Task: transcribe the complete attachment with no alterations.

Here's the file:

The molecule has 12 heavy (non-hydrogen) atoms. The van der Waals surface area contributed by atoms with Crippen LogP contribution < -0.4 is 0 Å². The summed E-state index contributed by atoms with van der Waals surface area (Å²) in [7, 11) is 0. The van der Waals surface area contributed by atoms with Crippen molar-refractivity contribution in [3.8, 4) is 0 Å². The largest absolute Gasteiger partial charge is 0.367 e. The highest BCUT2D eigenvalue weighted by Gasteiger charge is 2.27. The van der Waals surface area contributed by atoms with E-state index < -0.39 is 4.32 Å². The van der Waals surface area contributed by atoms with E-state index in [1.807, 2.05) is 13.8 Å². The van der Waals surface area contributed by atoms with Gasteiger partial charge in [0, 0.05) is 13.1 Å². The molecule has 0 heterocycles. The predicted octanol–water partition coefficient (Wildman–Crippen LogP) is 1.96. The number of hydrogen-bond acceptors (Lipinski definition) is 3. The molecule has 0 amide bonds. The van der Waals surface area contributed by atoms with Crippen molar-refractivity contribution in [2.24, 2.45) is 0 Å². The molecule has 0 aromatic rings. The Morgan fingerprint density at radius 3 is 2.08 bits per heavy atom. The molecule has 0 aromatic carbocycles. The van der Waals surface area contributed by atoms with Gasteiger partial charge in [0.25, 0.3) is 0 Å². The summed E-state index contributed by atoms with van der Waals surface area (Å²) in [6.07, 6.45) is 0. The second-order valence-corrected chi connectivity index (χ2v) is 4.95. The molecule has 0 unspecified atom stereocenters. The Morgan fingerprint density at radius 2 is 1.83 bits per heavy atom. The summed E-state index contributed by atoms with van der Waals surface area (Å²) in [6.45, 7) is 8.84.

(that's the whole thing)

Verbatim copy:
The molecule has 12 heavy (non-hydrogen) atoms. The van der Waals surface area contributed by atoms with Crippen LogP contribution < -0.4 is 0 Å². The summed E-state index contributed by atoms with van der Waals surface area (Å²) in [7, 11) is 0. The van der Waals surface area contributed by atoms with Crippen molar-refractivity contribution in [3.8, 4) is 0 Å². The largest absolute Gasteiger partial charge is 0.367 e. The highest BCUT2D eigenvalue weighted by Gasteiger charge is 2.27. The van der Waals surface area contributed by atoms with E-state index < -0.39 is 4.32 Å². The van der Waals surface area contributed by atoms with E-state index in [1.807, 2.05) is 13.8 Å². The van der Waals surface area contributed by atoms with Gasteiger partial charge in [0, 0.05) is 13.1 Å². The molecule has 0 heterocycles. The predicted octanol–water partition coefficient (Wildman–Crippen LogP) is 1.96. The number of hydrogen-bond acceptors (Lipinski definition) is 3. The molecule has 0 amide bonds. The van der Waals surface area contributed by atoms with Crippen molar-refractivity contribution in [2.24, 2.45) is 0 Å². The molecule has 0 aromatic rings. The Morgan fingerprint density at radius 3 is 2.08 bits per heavy atom. The molecule has 0 aromatic carbocycles. The van der Waals surface area contributed by atoms with Gasteiger partial charge in [0.25, 0.3) is 0 Å². The summed E-state index contributed by atoms with van der Waals surface area (Å²) in [6.07, 6.45) is 0. The second-order valence-corrected chi connectivity index (χ2v) is 4.95. The molecule has 0 unspecified atom stereocenters. The Morgan fingerprint density at radius 2 is 1.83 bits per heavy atom. The summed E-state index contributed by atoms with van der Waals surface area (Å²) in [6.45, 7) is 8.84.